Create a data type California.java where this is the natural order. Write a client that sorts strings according to this ordering. Assume that each string is comprised solely of uppercase letters.

6. Kendall tau distance. Write a program KendallTau.java that computes the Kendall tau distance between two permutations in linearithmic time.
7. Stable priority queue. Develop a stable priority-queue implementation StableMinPQ.java (which returns duplicate keys in the same order in which they were inserted).
8. Points in the plane. Write three static static comparators for the Point2D.java data type, one that compares points by their x coordinate, one that compares them by their y coordinate, and one that compares them by their distance from the origin. Write two non-static comparators for the Point2D data type, one that compares them by their distance to a specified point and one that compares them by their polar angle with respect to a specified point.
9. Interval 1D data type. Write three static comparators for Interval1D.java, one that compares intervals by their left endpoing, one that compares intervals by their right endpoint, and one that compares intervals by their length.
10. Sort files by name. Write a program FileSorter.java that takes the name of a directory as a command line input and prints out all of the files in the current directory, sorted by filename. Hint: use the java.io.File data type.
11. Boerner's theorem. True or false: If you sort each column of a matrix, then sort each row, the columns are still sorted. Justify your answer.

12. Distinct values. Write a program Distinct.java that takes integers M, N, and T as command-line arguments, then uses the code given in the text to perform T trials of the following experiment: Generate N random int values between 0 and M–1 and count the number of distinct values generated. Run your program for T = 10 and N = 10^3, 10^4, 10^5, and 10^6, with M = 1/2 N, N, and 2N. Probability theory says that the number of distinct values should be about M(1 – e^(-alpha)), where alpha = N/M— print a table to help your confirm that your experiments validate this formula.

#### Web Exercises

1. Counter data type. Modify Counter.java so that it implements the Comparable interface, comparing counters by tally.
2. Grade data type. Write a program Grade.java to represent a data type for grades (A, B+, etc.). It should implement the Comparable interface using the natural ordering on grades by GPA.
3. Student data type. Write an data type Student.java that represents a student in a college course. Each student should have a login (String), a section number (integer), and a grade (Grade).
4. Case insensitive order. Write a code fragment to read in a sequence of strings and sort them in ascending order, ignoring case.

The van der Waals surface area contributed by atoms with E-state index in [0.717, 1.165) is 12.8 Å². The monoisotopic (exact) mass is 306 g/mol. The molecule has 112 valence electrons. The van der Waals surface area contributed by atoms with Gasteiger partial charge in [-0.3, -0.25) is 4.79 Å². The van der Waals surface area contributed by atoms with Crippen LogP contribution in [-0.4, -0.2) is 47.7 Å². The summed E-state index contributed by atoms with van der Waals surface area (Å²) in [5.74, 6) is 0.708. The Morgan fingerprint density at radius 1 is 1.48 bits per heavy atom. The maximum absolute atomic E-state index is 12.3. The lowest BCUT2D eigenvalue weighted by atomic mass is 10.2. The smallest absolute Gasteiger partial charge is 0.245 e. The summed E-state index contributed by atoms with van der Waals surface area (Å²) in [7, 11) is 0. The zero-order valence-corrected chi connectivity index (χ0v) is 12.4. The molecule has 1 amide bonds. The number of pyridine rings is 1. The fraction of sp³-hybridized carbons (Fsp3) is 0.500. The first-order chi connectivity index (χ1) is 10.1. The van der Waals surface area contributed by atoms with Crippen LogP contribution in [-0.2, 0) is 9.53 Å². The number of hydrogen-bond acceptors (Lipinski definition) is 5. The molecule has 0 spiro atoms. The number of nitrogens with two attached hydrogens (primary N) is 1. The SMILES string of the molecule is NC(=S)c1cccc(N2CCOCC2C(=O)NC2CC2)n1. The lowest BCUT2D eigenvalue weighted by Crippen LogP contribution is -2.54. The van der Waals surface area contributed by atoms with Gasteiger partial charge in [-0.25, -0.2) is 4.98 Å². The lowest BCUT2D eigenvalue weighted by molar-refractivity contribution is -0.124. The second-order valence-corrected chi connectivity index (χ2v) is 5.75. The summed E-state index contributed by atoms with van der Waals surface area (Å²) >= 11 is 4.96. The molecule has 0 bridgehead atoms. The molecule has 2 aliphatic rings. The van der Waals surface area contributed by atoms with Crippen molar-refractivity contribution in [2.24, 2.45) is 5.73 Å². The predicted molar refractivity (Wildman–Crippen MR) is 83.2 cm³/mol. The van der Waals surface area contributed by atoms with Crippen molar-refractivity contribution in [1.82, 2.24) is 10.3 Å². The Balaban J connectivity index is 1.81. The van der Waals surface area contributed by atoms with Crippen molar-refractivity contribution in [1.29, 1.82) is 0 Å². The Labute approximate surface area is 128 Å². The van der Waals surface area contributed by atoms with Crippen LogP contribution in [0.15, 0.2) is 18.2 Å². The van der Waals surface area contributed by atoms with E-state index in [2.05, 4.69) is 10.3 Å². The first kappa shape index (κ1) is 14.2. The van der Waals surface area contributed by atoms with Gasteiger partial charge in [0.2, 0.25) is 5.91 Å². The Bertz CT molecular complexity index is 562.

String[] a = new String[N]; for (int i = 0; i < N. i++) { a[i] = StdIn.readString(); } Arrays.sort(a, String.CASE_INSENSITIVE_ORDER); 

5. Case insensitive comparator. Implement your own version of the comparator String.CASE_INSENSITIVE_ORDER.
 public class CaseInsensitive implements Comparator { public int compare(String a, String b) { return a.compareToIgnoreCase(b); } } 
6. Descending order string comparator. Implement a comparator that sorts string in descending order instead of ascending order.
 public class Descending implements Comparator { public int compare(String a, String b) { return b.compareToIgnoreCase(a); } } 
Alternatively, you can use Collections.reverseOrder(). It returns a Comparator that imposes the reverse of the natural ordering of objects that implement the Comparable interface.

7. Sorting strings from non-English alphabets. Write a program to sort strings according to non-English alphabets, for accents, umlauts, and pre-composed character like ch in Spanish.

Hint: Use Java's java.text.Collator API. For example in UNICODE, Rico occurs lexicographically before Réal, but in French, Réal occurs first.

 import java.util.Arrays; import java.text.Collator; ... Arrays.sort(words, Collator.getInstance(Locale.FRENCH)); 
8. Smith's rule. The following problem arises in supply chain management. You have a bunch of jobs to schedule on a single machine. (Give example.) Job j requires p[j] units of processing time. Job j has a positive weight w[j] which represents its relative importance - think of it as the inventory cost of storing the raw materials for job j for 1 unit of time. If job j finishes being processed at time t, then it costs t * w[j] dollars. The goal is to sequence the jobs so as to minimize the sum of the weighted completion times of each job. Write a program SmithsRule.java that reads in a command line parameter N and a list of N jobs specified by their processing time p[j] and their weight w[j], and output an optimal sequence in which to process their jobs. Hint: Use Smith's rule: schedule the jobs in order of their ratio of processing time to weight. This greedy rule turns out to be optimal.